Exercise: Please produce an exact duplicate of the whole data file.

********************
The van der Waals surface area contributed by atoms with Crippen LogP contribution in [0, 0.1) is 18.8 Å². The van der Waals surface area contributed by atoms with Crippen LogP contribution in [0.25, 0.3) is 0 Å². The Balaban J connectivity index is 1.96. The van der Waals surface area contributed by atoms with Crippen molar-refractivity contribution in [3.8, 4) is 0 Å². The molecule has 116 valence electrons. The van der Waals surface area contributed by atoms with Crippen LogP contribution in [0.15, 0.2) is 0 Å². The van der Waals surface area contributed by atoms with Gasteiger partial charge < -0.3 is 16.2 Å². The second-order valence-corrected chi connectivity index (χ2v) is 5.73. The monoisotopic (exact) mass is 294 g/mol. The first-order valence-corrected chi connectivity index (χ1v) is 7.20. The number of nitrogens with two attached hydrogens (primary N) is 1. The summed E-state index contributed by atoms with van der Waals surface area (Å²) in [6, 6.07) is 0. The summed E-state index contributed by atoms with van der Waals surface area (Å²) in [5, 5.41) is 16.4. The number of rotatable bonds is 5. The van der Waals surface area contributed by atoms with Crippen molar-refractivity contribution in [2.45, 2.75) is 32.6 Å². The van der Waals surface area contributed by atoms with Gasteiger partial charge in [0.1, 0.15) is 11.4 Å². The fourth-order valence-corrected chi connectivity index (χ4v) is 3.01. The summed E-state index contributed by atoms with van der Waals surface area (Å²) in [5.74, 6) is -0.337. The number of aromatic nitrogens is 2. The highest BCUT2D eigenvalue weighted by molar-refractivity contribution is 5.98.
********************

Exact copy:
The van der Waals surface area contributed by atoms with Crippen LogP contribution in [0, 0.1) is 18.8 Å². The van der Waals surface area contributed by atoms with Crippen LogP contribution in [0.25, 0.3) is 0 Å². The Balaban J connectivity index is 1.96. The van der Waals surface area contributed by atoms with Crippen molar-refractivity contribution in [3.8, 4) is 0 Å². The molecule has 116 valence electrons. The van der Waals surface area contributed by atoms with Crippen LogP contribution in [0.15, 0.2) is 0 Å². The van der Waals surface area contributed by atoms with Gasteiger partial charge < -0.3 is 16.2 Å². The second-order valence-corrected chi connectivity index (χ2v) is 5.73. The monoisotopic (exact) mass is 294 g/mol. The first-order valence-corrected chi connectivity index (χ1v) is 7.20. The number of nitrogens with two attached hydrogens (primary N) is 1. The summed E-state index contributed by atoms with van der Waals surface area (Å²) in [6, 6.07) is 0. The summed E-state index contributed by atoms with van der Waals surface area (Å²) in [5, 5.41) is 16.4. The number of rotatable bonds is 5. The van der Waals surface area contributed by atoms with Crippen molar-refractivity contribution in [2.45, 2.75) is 32.6 Å². The van der Waals surface area contributed by atoms with Gasteiger partial charge in [0.1, 0.15) is 11.4 Å². The fourth-order valence-corrected chi connectivity index (χ4v) is 3.01. The summed E-state index contributed by atoms with van der Waals surface area (Å²) in [5.74, 6) is -0.337. The number of aromatic nitrogens is 2. The highest BCUT2D eigenvalue weighted by molar-refractivity contribution is 5.98.